by Mike Quirk
This is a followup to a panel presentation given at NCLC's Class Action Symposium in Miami earlier this week. Over the past year, consumers have continued to make progress fighting back against companies that impose mandatory arbitration clauses banning arbitral awards of class-wide relief. Consumers prevailed on challenges to these clauses before the U.S. Court of Appeals for the First Circuit and the State Supreme Courts of Illinois and New Jersey. The carefully reasoned decisions of these three courts give consumers the chance to assert federal and state law claims that the class bans would have extinguished.
While these decisions represent important victories for consumers, none is an unqualified victory. For consumers and their advocates who continue to encounter these clauses, there are at least two important lessons to be taken from the recent appellate decisions. First, none of these courts holds that class arbitration bans in consumer contracts are per se unenforceable. Rather, the decisions invalidating the bans turn on particular characteristics of the claims that were before each court. Second, in assessing the validity of these class bans and whether it would be prohibitive for consumers to bring claims individually, each of the three courts was influenced by different factors. What follows is a short overview of these decisions to hopefully guide consumers and advocates who will need to rely on these cases as companies continue to hide behind these class arbitration bans.
The most important of the recent cases striking these bans is Kristian v. Comcast Corp., 446 F.3d 25 (1st Cir. 2006). Kristian is the first published federal circuit court opinion outside of the Ninth Circuit to invalidate a class arbitration ban. Kristian held that Comcast's class arbitration ban was unenforceable because it would prevent consumers from vindicating their federal and state antitrust law claims challenging the company's use of asset-swapping agreements to preserve local monopolies in the cable television market. The court was swayed in large part by the plaintiffs' submission of three expert affidavits from antitrust practitioners showing that it would cost consumers hundreds of thousands of dollars in up-front expert costs and perhaps millions more in attorney fees to carry their burden of proof on these claims. The class ban would have forced individual consumers to bear these exorbitant costs in order to vindicate claims worth no more than a few thousand dollars. Based in part on this evidence, the First Circuit distinguished cases by four other circuit courts that enforced class arbitration bans in consumer contracts.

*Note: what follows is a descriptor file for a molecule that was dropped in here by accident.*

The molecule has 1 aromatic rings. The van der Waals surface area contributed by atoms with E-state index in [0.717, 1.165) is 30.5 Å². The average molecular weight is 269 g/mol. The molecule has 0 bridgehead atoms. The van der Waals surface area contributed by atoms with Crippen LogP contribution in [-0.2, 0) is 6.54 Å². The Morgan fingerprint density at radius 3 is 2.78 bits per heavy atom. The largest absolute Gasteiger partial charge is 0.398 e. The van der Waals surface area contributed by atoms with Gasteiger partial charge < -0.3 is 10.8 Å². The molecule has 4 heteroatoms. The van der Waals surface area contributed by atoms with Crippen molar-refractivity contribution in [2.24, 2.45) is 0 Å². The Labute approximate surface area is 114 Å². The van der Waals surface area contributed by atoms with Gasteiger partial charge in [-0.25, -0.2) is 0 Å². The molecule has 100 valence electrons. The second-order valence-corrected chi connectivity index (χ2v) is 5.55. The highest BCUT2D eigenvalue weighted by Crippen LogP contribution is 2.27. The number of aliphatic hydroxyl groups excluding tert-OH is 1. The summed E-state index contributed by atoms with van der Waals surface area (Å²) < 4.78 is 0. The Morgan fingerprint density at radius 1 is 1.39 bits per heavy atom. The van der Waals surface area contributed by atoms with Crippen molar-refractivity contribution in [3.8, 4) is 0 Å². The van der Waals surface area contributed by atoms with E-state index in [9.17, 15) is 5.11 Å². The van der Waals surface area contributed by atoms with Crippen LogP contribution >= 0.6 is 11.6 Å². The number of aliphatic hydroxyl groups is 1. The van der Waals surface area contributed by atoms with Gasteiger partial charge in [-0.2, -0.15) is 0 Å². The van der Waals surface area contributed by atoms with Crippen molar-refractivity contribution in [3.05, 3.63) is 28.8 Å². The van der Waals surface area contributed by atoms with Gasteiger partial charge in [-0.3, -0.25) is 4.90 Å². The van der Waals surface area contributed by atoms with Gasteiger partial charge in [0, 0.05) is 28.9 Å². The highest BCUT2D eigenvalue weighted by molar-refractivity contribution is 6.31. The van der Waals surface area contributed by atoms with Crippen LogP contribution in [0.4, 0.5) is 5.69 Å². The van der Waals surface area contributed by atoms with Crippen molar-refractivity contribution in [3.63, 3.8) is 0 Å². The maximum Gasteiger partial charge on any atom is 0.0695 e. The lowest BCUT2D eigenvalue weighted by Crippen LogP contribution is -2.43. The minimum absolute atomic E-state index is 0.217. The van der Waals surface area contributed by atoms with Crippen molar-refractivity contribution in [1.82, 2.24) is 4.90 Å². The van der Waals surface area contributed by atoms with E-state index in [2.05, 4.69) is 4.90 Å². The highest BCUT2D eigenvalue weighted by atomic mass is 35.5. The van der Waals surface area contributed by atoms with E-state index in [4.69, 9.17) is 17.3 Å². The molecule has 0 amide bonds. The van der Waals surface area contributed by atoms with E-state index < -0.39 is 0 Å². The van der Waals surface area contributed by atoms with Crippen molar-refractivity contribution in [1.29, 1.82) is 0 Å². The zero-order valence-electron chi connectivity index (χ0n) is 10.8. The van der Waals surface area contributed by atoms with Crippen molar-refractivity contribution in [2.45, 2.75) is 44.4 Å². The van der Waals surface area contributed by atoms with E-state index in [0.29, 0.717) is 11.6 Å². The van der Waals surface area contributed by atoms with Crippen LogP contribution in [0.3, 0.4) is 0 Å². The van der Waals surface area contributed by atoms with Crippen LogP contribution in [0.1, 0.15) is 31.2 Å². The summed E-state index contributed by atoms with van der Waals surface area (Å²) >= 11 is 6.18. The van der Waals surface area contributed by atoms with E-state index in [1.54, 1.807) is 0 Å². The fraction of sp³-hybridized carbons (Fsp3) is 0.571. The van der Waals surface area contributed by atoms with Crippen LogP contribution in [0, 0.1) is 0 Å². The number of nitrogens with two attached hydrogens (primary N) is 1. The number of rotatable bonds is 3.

In Kinkel v. Cingular Wireless, LLC, __N.E.2d__, 2006 WL 2828664 (Ill. Oct. 5, 2006)--which was previously discussed here in this prior post by Scott Nelson--the Illinois Supreme Court held that Cingular's class arbitration ban was unconscionable under state contract law as its application would prevent consumers from challenging the company's $150 early-termination fee as an unlawful penalty. The court relied primarily on two factors in invalidating the class ban. The first was the fact that consumers would have to pay an up-front filing fee of $125 to vindicate a claim worth barely any more than that. The second was that they would also have to find representation by an attorney to vindicate these small-value claims because the complexity of a legal challenge to an excessive liquidated damages clause would be beyond the grasp of most pro se litigants.